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Tuesday, July 1, 2008

Making Summer Color

In a season dominated by green, you can help the natural landscape with your camera, filters and the delicate use of Photoshop tools

This Article Features Photo Zoom

Making Summer Cooler
Junk, Halong Bay, Vietnam. This image was shot on a dull, gray morning. Using the Tungsten setting in the camera’s White Balance options created an overall blue cast. Before digital, Benson would have used an 80A blue filter to achieve a similar effect. Canon EOS-1Ds Mark II, Canon EF 16-35mm at 16mm, ISO 200
In the summer, hot on the heels of a season that positively bursts with varied hues, the color that most comes to mind is green. The landscape becomes a green carpet, and finding dramatic color combinations can be a daunting task. Sure, there still are flowers and blooms to work with, but compared to the explosion of spring colors, summer photography can be tough. To make summer color really pop, you can turn to some special equipment and technology.

Making Summer Cooler
Color Relativity
Whether you’re conscious of it or not, you make hundreds of color judgments daily, but they’re strictly relative to you and your perception. I have a red-green color deficiency in my vision. I’m not alone; approximately 10 percent of the male population has this minor color deficiency. If you’re curious about your own color perception, there are plenty of websites on the topic. As one example, visit www.toledo-bend.com/colorblind/Ishihara.html and test your color vision there (I can see the 25 and 56 clearly; the rest are a bunch of dots). The thing is, everything looks fine to me. I can’t tell that my perception of red is different from anyone else’s. Everyone has color biases and perception differences. Color is relative to the observer.

You’re probably familiar with the color wheel and how opposite colors on the wheel complement each other. For example, red and cyan, green and magenta or blue and yellow visually intensify one another if placed in close proximity. It’s not always possible to get those colors next to one another in the outdoors, but being aware of this effect will help you recognize and compose images to best take advantage of complementary colors.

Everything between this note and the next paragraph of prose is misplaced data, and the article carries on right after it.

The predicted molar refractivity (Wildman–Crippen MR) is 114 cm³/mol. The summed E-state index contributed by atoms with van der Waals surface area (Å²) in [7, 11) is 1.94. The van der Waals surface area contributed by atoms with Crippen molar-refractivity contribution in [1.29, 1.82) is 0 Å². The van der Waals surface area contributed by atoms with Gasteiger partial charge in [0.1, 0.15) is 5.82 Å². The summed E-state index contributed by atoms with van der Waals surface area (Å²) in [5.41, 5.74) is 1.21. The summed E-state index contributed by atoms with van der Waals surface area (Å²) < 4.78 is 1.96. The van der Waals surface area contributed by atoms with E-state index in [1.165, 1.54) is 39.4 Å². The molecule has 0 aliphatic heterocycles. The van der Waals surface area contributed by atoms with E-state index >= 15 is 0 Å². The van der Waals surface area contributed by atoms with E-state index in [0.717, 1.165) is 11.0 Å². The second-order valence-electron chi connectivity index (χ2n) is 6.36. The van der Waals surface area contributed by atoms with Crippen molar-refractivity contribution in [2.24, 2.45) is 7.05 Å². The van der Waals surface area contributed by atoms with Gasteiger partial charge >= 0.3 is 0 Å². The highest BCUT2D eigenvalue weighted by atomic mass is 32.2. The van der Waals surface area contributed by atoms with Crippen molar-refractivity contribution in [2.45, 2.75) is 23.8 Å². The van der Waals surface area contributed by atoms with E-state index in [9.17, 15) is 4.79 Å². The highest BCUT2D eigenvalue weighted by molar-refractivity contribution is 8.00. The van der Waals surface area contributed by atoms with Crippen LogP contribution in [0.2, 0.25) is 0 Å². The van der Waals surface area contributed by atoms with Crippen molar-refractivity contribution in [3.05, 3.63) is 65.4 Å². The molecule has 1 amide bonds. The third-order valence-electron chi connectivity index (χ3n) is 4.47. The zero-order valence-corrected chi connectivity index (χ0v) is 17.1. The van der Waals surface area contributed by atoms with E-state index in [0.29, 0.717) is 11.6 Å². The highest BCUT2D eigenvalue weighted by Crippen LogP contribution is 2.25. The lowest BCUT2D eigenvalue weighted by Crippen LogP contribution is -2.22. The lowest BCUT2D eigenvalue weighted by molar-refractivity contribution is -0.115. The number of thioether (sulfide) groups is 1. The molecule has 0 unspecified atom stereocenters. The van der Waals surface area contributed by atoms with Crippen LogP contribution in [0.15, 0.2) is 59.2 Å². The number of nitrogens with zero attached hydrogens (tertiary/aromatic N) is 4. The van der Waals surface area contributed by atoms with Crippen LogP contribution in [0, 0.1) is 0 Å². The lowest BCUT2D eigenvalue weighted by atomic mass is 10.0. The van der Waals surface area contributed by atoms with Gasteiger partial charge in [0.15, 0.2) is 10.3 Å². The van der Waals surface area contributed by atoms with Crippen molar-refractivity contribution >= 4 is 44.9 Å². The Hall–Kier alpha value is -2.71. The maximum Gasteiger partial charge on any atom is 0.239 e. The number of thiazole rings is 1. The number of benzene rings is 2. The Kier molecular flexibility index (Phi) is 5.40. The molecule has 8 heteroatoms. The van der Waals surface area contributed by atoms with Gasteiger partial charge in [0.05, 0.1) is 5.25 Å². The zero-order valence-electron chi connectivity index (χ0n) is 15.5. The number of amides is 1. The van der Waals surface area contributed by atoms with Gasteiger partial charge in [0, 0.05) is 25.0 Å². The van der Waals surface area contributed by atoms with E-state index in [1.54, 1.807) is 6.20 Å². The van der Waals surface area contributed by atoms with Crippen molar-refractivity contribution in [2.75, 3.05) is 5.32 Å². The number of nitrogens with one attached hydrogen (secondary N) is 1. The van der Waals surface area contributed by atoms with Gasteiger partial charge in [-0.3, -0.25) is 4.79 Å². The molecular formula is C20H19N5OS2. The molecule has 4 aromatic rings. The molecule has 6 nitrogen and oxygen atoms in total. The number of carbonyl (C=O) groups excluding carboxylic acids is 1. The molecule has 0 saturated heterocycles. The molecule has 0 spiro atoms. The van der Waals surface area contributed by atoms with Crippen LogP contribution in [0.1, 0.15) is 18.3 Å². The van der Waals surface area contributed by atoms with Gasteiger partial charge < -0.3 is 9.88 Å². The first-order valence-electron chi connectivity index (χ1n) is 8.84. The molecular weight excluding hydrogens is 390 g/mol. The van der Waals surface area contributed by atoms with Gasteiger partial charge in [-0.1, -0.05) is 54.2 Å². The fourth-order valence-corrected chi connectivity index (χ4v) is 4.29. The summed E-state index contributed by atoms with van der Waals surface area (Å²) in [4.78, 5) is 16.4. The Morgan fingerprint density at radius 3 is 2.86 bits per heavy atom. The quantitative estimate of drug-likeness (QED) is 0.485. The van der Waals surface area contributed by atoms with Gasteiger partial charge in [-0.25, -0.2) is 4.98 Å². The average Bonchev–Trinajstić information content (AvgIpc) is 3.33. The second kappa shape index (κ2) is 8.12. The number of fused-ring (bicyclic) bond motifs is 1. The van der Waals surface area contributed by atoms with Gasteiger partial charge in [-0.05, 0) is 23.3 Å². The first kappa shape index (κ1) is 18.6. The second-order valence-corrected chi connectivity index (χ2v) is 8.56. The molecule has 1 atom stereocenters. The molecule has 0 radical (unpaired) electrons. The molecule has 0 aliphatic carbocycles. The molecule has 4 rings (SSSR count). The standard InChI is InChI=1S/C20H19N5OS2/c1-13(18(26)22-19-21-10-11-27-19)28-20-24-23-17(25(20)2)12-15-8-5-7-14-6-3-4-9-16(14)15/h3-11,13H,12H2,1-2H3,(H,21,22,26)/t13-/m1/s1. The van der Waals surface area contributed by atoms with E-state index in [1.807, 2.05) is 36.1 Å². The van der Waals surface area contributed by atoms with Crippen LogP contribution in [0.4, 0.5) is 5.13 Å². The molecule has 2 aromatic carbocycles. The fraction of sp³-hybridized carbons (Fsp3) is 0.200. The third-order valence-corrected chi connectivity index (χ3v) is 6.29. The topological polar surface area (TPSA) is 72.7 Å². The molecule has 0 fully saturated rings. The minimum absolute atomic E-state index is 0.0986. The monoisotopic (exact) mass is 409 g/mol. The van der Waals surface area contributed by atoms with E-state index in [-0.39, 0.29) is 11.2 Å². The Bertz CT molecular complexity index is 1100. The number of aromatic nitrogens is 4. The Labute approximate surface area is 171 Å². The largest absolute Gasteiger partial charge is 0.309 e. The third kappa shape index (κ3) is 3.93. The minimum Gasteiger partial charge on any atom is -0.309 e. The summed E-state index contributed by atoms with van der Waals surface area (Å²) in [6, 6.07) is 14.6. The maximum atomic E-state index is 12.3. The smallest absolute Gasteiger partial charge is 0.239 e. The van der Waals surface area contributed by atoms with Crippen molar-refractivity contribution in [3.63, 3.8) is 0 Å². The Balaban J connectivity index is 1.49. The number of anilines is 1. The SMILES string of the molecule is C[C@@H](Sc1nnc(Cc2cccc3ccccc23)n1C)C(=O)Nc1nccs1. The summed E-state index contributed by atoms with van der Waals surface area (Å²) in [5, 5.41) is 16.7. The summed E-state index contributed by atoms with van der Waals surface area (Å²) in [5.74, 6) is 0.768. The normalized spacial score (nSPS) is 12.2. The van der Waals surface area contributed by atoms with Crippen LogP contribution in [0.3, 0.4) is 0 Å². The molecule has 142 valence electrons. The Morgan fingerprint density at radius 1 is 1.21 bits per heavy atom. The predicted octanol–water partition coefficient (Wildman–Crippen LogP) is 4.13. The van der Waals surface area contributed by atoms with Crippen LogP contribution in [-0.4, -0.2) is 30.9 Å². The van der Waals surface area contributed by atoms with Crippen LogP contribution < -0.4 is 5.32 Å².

Making Summer Cooler
John Day Fossil Beds, Oregon. High overcast clouds made for even light, but gave a bluish colorcast to everything. Digitally, Benson was able to select and restore red to layers in the hills and yellow to the rivers of wildflowers growing in the ravines. Pentax 645, Pentax 45mm, Fujichrome Velvia
Again, the whole thing is relative. The colors red and cyan next to one another may not visually intensify or complement one another for you the same way they do for someone else. Study your images and the work of other artists you admire. Try to find clues to what preferences or biases you may have. We all have different visual triggers, be they certain subjects, shapes, colors or patterns to which we respond. Understanding what they are will help you identify that something when you’re out shooting. I know I respond to almost any strong color—magenta being a favorite—and also to triangular shapes. I see them often in my own photography and in the work of others I admire. Know yourself, recognize what triggers your whoopee buttons. Both photography and life are a lot more fun when you know where these buttons are and how to get them pushed.


Filters used to be the most common way to add or control color in photography. I carried around more than 40 different filters in the attempt to control exposure and color. I used cooling filters (e.g., 80A) to produce a duskish blue cast, several types of warming filters (e.g., 85 orange) or sepia filters to replicate the look of old or aged prints. I used color-enhancing filters, combined with high-contrast films like Fujichrome Velvia to intensify colors, and numerous grads of varying intensity and color to help balance contrast and exposure.


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